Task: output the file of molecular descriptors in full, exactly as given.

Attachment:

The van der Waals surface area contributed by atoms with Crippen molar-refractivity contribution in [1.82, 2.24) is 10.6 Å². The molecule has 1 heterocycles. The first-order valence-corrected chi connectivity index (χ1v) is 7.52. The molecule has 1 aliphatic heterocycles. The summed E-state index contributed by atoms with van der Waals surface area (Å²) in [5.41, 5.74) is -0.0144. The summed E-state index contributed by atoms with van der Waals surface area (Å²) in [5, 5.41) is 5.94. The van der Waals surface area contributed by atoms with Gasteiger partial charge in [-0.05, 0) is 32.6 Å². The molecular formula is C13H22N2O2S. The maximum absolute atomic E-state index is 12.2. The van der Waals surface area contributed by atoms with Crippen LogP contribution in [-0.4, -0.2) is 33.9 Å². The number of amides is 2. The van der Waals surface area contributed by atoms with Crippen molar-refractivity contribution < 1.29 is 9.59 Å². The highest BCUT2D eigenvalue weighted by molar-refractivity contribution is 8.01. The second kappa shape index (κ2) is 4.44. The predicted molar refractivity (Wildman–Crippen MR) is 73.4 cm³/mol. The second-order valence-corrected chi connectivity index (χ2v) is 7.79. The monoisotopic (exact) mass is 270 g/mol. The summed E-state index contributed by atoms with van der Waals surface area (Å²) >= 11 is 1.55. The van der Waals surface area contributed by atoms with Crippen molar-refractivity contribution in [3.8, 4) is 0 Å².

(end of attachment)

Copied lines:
The van der Waals surface area contributed by atoms with Crippen molar-refractivity contribution in [1.82, 2.24) is 10.6 Å². The molecule has 1 heterocycles. The first-order valence-corrected chi connectivity index (χ1v) is 7.52. The molecule has 1 aliphatic heterocycles. The summed E-state index contributed by atoms with van der Waals surface area (Å²) in [5.41, 5.74) is -0.0144. The summed E-state index contributed by atoms with van der Waals surface area (Å²) in [5, 5.41) is 5.94. The van der Waals surface area contributed by atoms with Gasteiger partial charge in [-0.05, 0) is 32.6 Å². The molecular formula is C13H22N2O2S. The maximum absolute atomic E-state index is 12.2. The van der Waals surface area contributed by atoms with Crippen LogP contribution in [-0.4, -0.2) is 33.9 Å². The number of amides is 2. The van der Waals surface area contributed by atoms with Crippen molar-refractivity contribution < 1.29 is 9.59 Å². The highest BCUT2D eigenvalue weighted by molar-refractivity contribution is 8.01. The second kappa shape index (κ2) is 4.44. The predicted molar refractivity (Wildman–Crippen MR) is 73.4 cm³/mol. The second-order valence-corrected chi connectivity index (χ2v) is 7.79. The monoisotopic (exact) mass is 270 g/mol. The summed E-state index contributed by atoms with van der Waals surface area (Å²) >= 11 is 1.55. The van der Waals surface area contributed by atoms with Crippen molar-refractivity contribution in [3.8, 4) is 0 Å².